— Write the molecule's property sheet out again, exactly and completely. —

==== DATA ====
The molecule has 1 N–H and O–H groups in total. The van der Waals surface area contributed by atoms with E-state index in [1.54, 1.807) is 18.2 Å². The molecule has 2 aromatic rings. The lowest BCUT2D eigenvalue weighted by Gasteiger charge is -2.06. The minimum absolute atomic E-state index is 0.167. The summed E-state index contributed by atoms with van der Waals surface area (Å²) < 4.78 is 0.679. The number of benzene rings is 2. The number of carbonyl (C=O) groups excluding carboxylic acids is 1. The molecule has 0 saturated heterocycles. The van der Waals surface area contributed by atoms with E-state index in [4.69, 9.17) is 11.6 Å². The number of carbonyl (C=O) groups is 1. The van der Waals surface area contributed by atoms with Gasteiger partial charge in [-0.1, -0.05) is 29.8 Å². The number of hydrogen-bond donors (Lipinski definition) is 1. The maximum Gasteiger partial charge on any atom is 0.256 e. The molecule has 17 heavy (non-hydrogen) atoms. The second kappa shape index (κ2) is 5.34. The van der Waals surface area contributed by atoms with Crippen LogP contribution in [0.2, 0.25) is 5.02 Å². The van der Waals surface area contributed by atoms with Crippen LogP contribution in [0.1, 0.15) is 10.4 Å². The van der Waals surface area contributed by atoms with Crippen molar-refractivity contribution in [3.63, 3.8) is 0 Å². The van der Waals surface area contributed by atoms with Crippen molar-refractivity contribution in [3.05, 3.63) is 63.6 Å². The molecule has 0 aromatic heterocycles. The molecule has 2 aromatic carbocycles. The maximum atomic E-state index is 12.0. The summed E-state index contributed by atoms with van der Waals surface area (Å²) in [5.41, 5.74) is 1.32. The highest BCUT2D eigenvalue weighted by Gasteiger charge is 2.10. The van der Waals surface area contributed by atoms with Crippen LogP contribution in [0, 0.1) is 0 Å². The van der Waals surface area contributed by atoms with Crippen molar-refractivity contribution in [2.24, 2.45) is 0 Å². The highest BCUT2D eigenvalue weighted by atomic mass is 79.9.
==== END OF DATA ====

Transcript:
The molecule has 1 N–H and O–H groups in total. The van der Waals surface area contributed by atoms with E-state index in [1.54, 1.807) is 18.2 Å². The molecule has 2 aromatic rings. The lowest BCUT2D eigenvalue weighted by Gasteiger charge is -2.06. The minimum absolute atomic E-state index is 0.167. The summed E-state index contributed by atoms with van der Waals surface area (Å²) < 4.78 is 0.679. The number of benzene rings is 2. The number of carbonyl (C=O) groups excluding carboxylic acids is 1. The molecule has 0 saturated heterocycles. The van der Waals surface area contributed by atoms with E-state index in [4.69, 9.17) is 11.6 Å². The number of carbonyl (C=O) groups is 1. The van der Waals surface area contributed by atoms with Gasteiger partial charge in [-0.1, -0.05) is 29.8 Å². The number of hydrogen-bond donors (Lipinski definition) is 1. The maximum Gasteiger partial charge on any atom is 0.256 e. The molecule has 17 heavy (non-hydrogen) atoms. The second kappa shape index (κ2) is 5.34. The van der Waals surface area contributed by atoms with Crippen LogP contribution in [0.2, 0.25) is 5.02 Å². The van der Waals surface area contributed by atoms with Crippen LogP contribution in [0.1, 0.15) is 10.4 Å². The van der Waals surface area contributed by atoms with Crippen molar-refractivity contribution in [3.63, 3.8) is 0 Å². The van der Waals surface area contributed by atoms with Crippen molar-refractivity contribution in [3.05, 3.63) is 63.6 Å². The molecule has 0 aromatic heterocycles. The molecule has 2 aromatic carbocycles. The maximum atomic E-state index is 12.0. The summed E-state index contributed by atoms with van der Waals surface area (Å²) in [5.41, 5.74) is 1.32. The highest BCUT2D eigenvalue weighted by Gasteiger charge is 2.10. The van der Waals surface area contributed by atoms with Crippen LogP contribution in [0, 0.1) is 0 Å². The van der Waals surface area contributed by atoms with Crippen molar-refractivity contribution in [2.24, 2.45) is 0 Å². The highest BCUT2D eigenvalue weighted by atomic mass is 79.9.